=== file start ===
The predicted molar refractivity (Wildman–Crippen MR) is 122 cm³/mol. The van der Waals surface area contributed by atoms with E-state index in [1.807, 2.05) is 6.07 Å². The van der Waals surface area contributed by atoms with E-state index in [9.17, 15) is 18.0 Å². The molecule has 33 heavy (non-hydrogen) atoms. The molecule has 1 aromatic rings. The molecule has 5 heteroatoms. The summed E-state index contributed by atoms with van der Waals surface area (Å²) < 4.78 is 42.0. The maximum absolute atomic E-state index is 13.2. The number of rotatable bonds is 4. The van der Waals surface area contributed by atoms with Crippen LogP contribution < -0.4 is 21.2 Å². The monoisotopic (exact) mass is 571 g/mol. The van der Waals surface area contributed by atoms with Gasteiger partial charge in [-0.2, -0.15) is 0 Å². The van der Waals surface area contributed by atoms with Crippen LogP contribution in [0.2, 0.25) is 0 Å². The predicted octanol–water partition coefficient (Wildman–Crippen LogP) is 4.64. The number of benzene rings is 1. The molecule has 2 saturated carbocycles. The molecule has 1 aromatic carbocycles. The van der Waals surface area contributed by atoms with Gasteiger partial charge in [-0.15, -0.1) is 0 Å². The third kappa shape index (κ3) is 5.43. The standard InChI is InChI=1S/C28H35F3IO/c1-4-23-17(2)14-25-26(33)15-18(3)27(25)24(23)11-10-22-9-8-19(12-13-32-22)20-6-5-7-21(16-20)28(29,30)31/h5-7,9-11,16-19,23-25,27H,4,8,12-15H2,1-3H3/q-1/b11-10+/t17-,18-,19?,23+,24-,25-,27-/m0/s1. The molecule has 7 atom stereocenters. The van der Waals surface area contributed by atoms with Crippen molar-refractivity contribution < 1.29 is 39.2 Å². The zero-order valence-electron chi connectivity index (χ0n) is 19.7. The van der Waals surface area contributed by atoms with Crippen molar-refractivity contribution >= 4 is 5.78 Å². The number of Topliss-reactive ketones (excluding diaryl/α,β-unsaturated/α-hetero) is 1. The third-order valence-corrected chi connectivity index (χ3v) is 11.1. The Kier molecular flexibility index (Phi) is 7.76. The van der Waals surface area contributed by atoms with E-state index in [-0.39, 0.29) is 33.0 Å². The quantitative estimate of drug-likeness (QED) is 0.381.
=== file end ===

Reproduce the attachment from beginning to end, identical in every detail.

The predicted molar refractivity (Wildman–Crippen MR) is 122 cm³/mol. The van der Waals surface area contributed by atoms with E-state index in [1.807, 2.05) is 6.07 Å². The van der Waals surface area contributed by atoms with E-state index in [9.17, 15) is 18.0 Å². The molecule has 33 heavy (non-hydrogen) atoms. The molecule has 1 aromatic rings. The molecule has 5 heteroatoms. The summed E-state index contributed by atoms with van der Waals surface area (Å²) < 4.78 is 42.0. The maximum absolute atomic E-state index is 13.2. The number of rotatable bonds is 4. The van der Waals surface area contributed by atoms with Crippen LogP contribution < -0.4 is 21.2 Å². The monoisotopic (exact) mass is 571 g/mol. The van der Waals surface area contributed by atoms with Gasteiger partial charge in [-0.2, -0.15) is 0 Å². The van der Waals surface area contributed by atoms with Crippen LogP contribution in [0.2, 0.25) is 0 Å². The predicted octanol–water partition coefficient (Wildman–Crippen LogP) is 4.64. The number of benzene rings is 1. The molecule has 2 saturated carbocycles. The molecule has 1 aromatic carbocycles. The van der Waals surface area contributed by atoms with Gasteiger partial charge in [-0.15, -0.1) is 0 Å². The third kappa shape index (κ3) is 5.43. The standard InChI is InChI=1S/C28H35F3IO/c1-4-23-17(2)14-25-26(33)15-18(3)27(25)24(23)11-10-22-9-8-19(12-13-32-22)20-6-5-7-21(16-20)28(29,30)31/h5-7,9-11,16-19,23-25,27H,4,8,12-15H2,1-3H3/q-1/b11-10+/t17-,18-,19?,23+,24-,25-,27-/m0/s1. The molecule has 7 atom stereocenters. The van der Waals surface area contributed by atoms with Crippen molar-refractivity contribution < 1.29 is 39.2 Å². The zero-order valence-electron chi connectivity index (χ0n) is 19.7. The van der Waals surface area contributed by atoms with Crippen molar-refractivity contribution >= 4 is 5.78 Å². The number of Topliss-reactive ketones (excluding diaryl/α,β-unsaturated/α-hetero) is 1. The third-order valence-corrected chi connectivity index (χ3v) is 11.1. The Kier molecular flexibility index (Phi) is 7.76. The van der Waals surface area contributed by atoms with E-state index in [-0.39, 0.29) is 33.0 Å². The quantitative estimate of drug-likeness (QED) is 0.381.